First, from Andrew Leigh, discussing Gregory Clark’s work showing that low social mobility persists across countries and policy environments:
How do we break the pattern? Part of the answer must lie in a fair tax system, a targeted social welfare system, effective early childhood programs, and getting great teachers in front of disadvantaged classrooms. We need banks willing to take a chance on funding an outsider, and it doesn’t hurt to maintain a healthy Aussie scepticism about inherited privilege.
As an aside, it appears Leigh (with Mike Pottenger) is finding the same low mobility in Australia as Clark has found elsewhere.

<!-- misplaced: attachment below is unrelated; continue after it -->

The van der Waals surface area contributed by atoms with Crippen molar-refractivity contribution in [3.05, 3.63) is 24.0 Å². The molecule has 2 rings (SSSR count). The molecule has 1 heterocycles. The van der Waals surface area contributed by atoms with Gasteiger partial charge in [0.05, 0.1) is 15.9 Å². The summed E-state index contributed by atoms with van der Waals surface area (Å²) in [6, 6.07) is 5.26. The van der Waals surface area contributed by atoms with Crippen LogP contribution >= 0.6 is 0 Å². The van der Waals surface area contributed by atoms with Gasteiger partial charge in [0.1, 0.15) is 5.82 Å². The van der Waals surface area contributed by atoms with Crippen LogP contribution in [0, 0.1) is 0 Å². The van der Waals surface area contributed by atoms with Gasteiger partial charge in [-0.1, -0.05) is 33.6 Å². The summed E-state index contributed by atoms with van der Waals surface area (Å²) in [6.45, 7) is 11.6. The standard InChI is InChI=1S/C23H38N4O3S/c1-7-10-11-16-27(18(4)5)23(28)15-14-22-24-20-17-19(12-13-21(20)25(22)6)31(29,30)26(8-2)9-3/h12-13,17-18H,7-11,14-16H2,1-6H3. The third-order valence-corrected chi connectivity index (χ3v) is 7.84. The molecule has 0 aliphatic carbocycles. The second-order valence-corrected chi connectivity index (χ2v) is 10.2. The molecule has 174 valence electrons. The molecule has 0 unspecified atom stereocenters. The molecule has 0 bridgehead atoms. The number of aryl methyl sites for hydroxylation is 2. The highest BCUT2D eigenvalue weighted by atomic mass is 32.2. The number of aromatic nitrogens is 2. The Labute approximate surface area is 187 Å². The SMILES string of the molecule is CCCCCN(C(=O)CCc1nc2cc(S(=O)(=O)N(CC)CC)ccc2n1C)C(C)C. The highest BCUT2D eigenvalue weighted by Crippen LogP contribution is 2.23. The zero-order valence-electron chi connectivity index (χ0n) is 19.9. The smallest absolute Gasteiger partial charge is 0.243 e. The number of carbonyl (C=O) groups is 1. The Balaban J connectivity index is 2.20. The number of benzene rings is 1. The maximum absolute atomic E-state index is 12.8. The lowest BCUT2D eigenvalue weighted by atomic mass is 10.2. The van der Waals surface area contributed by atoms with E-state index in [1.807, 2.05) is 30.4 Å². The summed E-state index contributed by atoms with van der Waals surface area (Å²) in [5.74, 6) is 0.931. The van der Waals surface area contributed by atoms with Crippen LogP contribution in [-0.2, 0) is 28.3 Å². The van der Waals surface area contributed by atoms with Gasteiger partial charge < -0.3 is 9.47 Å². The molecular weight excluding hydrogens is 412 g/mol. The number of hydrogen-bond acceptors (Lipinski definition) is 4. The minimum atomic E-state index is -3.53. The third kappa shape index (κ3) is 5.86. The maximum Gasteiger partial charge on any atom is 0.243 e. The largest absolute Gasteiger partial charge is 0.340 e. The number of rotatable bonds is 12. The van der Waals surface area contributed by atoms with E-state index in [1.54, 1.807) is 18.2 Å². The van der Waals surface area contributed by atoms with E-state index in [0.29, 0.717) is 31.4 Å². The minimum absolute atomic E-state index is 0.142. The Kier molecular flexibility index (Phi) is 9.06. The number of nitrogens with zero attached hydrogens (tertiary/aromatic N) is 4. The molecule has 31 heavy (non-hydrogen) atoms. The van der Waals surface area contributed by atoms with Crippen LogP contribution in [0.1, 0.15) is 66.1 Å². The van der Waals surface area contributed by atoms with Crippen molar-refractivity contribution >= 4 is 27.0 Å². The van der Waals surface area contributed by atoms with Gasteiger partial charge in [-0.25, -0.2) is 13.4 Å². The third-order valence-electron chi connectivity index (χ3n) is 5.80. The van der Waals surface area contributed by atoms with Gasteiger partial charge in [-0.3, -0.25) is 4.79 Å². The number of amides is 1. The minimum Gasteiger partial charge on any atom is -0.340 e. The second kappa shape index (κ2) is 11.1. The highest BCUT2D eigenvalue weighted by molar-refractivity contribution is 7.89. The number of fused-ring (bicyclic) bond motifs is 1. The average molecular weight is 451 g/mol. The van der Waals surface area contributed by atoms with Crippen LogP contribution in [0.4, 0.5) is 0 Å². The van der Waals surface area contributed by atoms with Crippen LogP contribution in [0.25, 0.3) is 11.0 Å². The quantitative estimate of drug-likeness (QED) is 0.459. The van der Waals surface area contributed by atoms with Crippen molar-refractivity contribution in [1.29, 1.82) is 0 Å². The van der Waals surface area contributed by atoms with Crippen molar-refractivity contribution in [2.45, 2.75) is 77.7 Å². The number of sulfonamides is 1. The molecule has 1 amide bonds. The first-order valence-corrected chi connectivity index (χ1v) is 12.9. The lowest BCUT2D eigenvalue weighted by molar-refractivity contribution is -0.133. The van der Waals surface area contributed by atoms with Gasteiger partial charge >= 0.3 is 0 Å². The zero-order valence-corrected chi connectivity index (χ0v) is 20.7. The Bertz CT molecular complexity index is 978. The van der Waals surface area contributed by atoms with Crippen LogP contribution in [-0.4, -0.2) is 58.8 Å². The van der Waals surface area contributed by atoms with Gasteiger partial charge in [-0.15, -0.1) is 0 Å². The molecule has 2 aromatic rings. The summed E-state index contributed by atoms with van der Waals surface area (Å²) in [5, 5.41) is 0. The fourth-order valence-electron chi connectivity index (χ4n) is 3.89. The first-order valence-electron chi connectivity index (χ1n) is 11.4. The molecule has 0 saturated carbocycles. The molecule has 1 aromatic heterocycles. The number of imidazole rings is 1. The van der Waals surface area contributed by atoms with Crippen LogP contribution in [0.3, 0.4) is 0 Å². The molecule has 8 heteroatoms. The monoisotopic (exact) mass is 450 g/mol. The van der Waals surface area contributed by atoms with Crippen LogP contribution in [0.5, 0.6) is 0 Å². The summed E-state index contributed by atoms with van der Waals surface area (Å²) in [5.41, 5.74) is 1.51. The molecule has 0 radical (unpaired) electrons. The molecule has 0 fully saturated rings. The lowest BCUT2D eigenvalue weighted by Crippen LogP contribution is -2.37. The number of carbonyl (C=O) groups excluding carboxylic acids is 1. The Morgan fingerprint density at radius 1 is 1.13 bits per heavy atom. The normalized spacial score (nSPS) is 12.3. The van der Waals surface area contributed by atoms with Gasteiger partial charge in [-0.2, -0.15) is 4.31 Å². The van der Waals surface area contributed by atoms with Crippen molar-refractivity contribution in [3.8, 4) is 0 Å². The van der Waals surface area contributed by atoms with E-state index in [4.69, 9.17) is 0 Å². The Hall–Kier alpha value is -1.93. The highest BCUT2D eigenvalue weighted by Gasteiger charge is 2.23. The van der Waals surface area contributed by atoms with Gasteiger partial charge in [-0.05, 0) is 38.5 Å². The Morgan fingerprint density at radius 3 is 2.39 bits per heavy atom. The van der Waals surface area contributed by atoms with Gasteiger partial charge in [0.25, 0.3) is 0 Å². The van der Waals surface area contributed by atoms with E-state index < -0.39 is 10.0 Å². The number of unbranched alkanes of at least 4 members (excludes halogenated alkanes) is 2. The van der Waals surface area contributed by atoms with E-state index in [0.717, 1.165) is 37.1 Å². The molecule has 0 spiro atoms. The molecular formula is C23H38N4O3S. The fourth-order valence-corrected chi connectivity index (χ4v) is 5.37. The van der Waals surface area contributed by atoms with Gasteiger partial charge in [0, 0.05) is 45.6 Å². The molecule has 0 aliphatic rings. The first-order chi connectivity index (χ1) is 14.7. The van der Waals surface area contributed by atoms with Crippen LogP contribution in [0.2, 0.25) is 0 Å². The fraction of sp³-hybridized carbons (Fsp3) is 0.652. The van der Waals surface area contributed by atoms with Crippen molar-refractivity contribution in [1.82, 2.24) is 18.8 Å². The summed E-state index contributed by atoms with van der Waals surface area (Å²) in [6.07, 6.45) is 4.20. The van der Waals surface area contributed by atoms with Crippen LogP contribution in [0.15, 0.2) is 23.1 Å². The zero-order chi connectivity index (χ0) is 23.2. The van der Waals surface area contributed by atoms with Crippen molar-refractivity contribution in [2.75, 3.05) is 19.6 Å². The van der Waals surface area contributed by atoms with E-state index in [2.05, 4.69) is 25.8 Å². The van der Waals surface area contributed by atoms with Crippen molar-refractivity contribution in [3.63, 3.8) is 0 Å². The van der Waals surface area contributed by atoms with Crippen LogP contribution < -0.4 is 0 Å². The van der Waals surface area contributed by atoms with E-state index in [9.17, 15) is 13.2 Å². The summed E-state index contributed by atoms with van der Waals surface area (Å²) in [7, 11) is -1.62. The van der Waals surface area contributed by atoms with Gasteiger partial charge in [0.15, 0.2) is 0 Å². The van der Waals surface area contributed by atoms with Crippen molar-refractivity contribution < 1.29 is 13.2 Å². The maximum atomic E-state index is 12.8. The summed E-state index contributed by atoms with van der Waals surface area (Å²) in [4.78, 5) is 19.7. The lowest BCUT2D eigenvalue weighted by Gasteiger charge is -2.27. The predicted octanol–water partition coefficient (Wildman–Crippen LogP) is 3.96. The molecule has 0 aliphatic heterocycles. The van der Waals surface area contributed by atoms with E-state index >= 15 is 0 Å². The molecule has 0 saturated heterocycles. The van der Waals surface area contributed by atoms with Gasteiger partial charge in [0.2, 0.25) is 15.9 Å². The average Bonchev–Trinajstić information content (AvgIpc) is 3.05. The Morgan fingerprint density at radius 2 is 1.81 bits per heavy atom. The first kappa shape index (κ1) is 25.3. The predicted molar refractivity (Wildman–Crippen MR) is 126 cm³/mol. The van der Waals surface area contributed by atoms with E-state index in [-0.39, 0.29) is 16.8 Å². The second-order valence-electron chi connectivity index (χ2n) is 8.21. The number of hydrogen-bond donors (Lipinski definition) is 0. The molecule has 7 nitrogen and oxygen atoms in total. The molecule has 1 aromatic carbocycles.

In contrast, from Arnold Kling:
For libertarians, the implications of Clark’s finding of strong heritability of social status are ambiguous. On the one hand, his findings argue against extensive efforts at social engineering that try to achieve parity across groups. … Attempts to engineer different outcomes tend to produce perverse results. …
On the other hand, his findings argue against the need to create strong incentives to succeed. If some people are genetically oriented toward success, then they do not need lower tax rates to spur them on. Such people would be expected to succeed regardless. The ideal society implicit in Clark’s view is one in which the role of government is to ameliorate, rather than attempt to fix, the unequal distribution of incomes.
Kling’s approach to Clark’s argument seems preferable to doubling down on measures that don’t appear to increase social mobility. That is, of course, if increased social mobility is what we should be chasing.